Over close to three decades, he has navigated his professional life with personal vision driving the moves he has made. All the while building a diverse catalog of recordings, and more recently embracing the global benefits the Internet provides through the vast footprint his site now enjoys just three years after it began as a subscription-based guitar lesson domain.  Alongside all of the records Timmons has released, he’s been a prolific session player and sideman. He has been a sought-after session guitarist for jingles for decades, while also enjoyed a 15-year tenure with Olivia Newton-John as her guitarist/music director.  He was in partnership with Steve Vai via his releases on Favored Nations, while also a long-term collaborator with drummer Simon Phillips.

As Timmons odyssey continues towards 2021 and beyond, the first quarter of the new year will see two releases. First, a studio project that features Matt Bissonette handling bass and vocals alongside his brother Gregg Bissonette on drums, performing under the moniker The Reddcoats. He also has planned a solo record called Electric Truth which is co-produced with the great Blues guitarist Josh Smith, featuring performances from Travis Carlton (bass), Lemar Carter (drums) and Deron Johnson (keys).

The career of Andy Timmons is more three decades in, and he continues to deliver a connection to audience and other players that is growing exponentially on an annual basis. In a large part it is simply because of who he is as a guitarist and a human being. He encapsulates much of which is good in humanity, with decency and honesty.  He is authentic and versatile. Famous and world renowned, yet forever the music fan and guitar geek.  No one sums of this pure perspective more than Timmons himself in sharing, “Music is a deep, heartfelt experience from a performance standpoint as well as a compositional perspective. I truly believe that great art in its purest form is a direct reflection of the creator. At every turn in my life I’ve tried my best to be a decent, honest human being with great empathy for those around me. It’s been my goal (even when I wasn’t aware of it) to imbue this character into any music I am part of. Instrumental guitar music, many times deservedly, gets pigeon-holed as egocentric, gymnastic ‘look what I can do’ technical displays of a player’s abilities rather than an emotional musical experience. I’m certainly guilty particularly in my early career of that being a component of the intent. There is a certain competitiveness that can be a part of the guitar community…and maybe some of that is healthy. The Beatles wouldn’t have grown in the same way without Brian Wilson’s incredible work. No Pet Sounds, no Sgt. Pepper. Same as the rivalry between Lennon and McCartney. And I suppose these comments reveal my real foundation: Great Music, not just Guitar Music! I’m a fan of great songs and melody no matter the genre. Wilson, Beatles, Bacharach, Chopin…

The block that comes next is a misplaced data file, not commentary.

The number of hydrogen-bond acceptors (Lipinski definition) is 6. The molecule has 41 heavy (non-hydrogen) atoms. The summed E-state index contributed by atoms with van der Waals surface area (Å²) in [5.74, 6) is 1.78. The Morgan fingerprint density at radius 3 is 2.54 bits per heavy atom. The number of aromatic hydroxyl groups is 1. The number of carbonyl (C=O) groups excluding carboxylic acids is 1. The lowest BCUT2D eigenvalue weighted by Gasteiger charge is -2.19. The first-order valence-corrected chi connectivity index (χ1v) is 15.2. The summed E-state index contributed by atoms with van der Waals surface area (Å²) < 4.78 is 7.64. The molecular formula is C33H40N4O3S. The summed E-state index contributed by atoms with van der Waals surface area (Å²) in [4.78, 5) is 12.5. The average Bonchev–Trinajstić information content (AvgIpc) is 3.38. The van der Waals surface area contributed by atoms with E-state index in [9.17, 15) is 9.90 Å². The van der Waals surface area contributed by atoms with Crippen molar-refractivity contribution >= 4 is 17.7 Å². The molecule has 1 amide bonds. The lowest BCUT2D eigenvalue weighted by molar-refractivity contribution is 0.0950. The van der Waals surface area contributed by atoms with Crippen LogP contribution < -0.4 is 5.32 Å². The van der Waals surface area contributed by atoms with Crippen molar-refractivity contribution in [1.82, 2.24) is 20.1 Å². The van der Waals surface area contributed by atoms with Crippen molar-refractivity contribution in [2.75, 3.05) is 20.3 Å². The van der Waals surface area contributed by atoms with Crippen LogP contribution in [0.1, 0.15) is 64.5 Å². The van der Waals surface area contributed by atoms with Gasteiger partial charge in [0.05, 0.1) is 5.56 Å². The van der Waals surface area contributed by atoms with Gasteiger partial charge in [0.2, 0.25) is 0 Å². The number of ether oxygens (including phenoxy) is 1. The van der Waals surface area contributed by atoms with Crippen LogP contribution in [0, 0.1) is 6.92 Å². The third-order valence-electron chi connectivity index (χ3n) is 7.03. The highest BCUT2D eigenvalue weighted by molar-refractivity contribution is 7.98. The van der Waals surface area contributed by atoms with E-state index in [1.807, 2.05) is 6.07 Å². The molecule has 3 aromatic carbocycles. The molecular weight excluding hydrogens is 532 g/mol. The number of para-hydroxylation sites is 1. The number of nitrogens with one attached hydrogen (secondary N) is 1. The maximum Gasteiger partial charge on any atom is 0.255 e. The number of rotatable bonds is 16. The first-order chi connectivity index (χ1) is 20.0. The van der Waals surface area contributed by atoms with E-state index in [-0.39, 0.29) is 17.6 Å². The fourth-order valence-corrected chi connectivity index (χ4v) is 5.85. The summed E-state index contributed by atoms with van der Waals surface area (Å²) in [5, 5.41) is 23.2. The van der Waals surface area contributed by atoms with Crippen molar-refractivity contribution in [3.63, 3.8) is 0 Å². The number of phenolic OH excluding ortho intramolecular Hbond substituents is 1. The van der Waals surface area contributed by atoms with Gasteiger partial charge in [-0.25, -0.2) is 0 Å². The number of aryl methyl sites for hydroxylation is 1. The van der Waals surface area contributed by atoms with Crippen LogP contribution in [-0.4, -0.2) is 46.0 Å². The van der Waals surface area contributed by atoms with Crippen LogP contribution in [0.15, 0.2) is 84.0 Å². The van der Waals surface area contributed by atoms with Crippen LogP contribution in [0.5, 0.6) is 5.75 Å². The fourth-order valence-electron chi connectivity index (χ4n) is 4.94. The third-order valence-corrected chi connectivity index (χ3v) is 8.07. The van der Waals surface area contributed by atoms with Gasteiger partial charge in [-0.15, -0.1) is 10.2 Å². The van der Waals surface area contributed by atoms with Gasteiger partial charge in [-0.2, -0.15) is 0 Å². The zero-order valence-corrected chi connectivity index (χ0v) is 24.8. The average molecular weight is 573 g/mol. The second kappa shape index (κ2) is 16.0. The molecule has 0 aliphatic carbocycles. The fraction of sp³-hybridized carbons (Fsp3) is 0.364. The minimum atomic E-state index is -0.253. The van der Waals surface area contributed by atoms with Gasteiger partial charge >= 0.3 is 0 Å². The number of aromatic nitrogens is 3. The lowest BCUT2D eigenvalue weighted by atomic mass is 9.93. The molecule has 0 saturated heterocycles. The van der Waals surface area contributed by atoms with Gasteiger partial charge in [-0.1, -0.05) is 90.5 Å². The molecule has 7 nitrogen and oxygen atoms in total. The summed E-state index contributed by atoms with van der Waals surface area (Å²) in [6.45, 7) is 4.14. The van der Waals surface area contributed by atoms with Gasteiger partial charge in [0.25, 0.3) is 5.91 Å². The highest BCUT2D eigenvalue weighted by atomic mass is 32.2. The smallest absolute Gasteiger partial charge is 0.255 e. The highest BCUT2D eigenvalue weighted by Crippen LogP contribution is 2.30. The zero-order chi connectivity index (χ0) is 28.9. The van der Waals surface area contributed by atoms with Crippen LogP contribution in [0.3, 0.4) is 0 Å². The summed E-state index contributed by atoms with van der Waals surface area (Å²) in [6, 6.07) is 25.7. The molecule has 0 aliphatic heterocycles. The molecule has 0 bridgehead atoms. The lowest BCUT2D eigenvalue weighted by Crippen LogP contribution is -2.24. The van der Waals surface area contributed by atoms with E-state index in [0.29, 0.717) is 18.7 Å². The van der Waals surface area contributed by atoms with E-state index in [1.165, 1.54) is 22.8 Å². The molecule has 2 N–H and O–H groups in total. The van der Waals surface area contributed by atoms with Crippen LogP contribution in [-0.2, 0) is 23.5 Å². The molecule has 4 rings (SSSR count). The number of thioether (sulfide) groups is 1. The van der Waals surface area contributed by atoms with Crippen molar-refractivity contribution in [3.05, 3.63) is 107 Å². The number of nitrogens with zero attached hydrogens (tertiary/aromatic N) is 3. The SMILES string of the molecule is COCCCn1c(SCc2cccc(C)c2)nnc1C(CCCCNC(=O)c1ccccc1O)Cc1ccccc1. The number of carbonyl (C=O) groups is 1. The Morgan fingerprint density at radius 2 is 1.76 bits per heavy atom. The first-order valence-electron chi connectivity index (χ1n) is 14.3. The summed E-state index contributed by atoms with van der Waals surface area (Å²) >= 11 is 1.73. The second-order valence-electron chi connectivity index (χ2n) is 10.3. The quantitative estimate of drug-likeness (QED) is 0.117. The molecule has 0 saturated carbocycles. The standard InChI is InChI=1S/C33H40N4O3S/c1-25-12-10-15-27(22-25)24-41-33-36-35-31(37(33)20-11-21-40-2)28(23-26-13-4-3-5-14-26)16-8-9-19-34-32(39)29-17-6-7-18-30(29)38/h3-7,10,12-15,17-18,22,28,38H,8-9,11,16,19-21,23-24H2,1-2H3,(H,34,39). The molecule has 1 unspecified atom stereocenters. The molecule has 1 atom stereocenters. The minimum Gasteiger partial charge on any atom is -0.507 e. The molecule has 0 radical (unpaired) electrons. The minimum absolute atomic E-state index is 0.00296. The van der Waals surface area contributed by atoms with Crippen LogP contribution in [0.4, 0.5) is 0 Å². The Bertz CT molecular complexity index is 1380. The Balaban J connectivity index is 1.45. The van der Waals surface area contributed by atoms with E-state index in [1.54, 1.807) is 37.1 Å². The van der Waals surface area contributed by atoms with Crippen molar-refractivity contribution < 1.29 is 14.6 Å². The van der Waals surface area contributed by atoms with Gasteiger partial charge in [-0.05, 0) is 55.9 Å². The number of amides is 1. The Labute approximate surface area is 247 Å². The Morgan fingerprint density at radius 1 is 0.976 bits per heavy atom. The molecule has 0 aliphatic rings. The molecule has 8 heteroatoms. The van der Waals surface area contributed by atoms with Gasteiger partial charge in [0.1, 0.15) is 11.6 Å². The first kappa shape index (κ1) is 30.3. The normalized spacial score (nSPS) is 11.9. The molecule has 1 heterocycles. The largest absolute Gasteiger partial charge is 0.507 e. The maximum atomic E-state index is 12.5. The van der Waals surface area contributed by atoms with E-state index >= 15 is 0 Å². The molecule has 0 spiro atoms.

My path began with all the ‘60s British Invasion: Beatles, Dave Clark Five, Kinks, Yardbirds, Animals then when I began learning guitar on my own it was Ace Frehley, Ted Nugent, Rush, Foghat etc. Then came Steve Lukather, Larry Carlton, Robben Ford and a deep dive into the jazz greats Barney Kessel, Joe Pass, Wes Montgomery. Then Mike Stern- who I consider the first real fusion guitarist. The list goes on as far as influences are concerned and the jazz absorption and influence is not always apparent to the casual listener but largely informs my feel and note-choice. Joe Satriani was a great inspiration as he wrote great tunes and played his ass off. Eric Johnson then raised the bar significantly with his majestic writing and playing. Steve Vai too of course for the sheer virtuosity and creativity. All of these figures have impacted who I am to be, while also being a reminder to find that personal stamp that defines my personal legacy as a player.”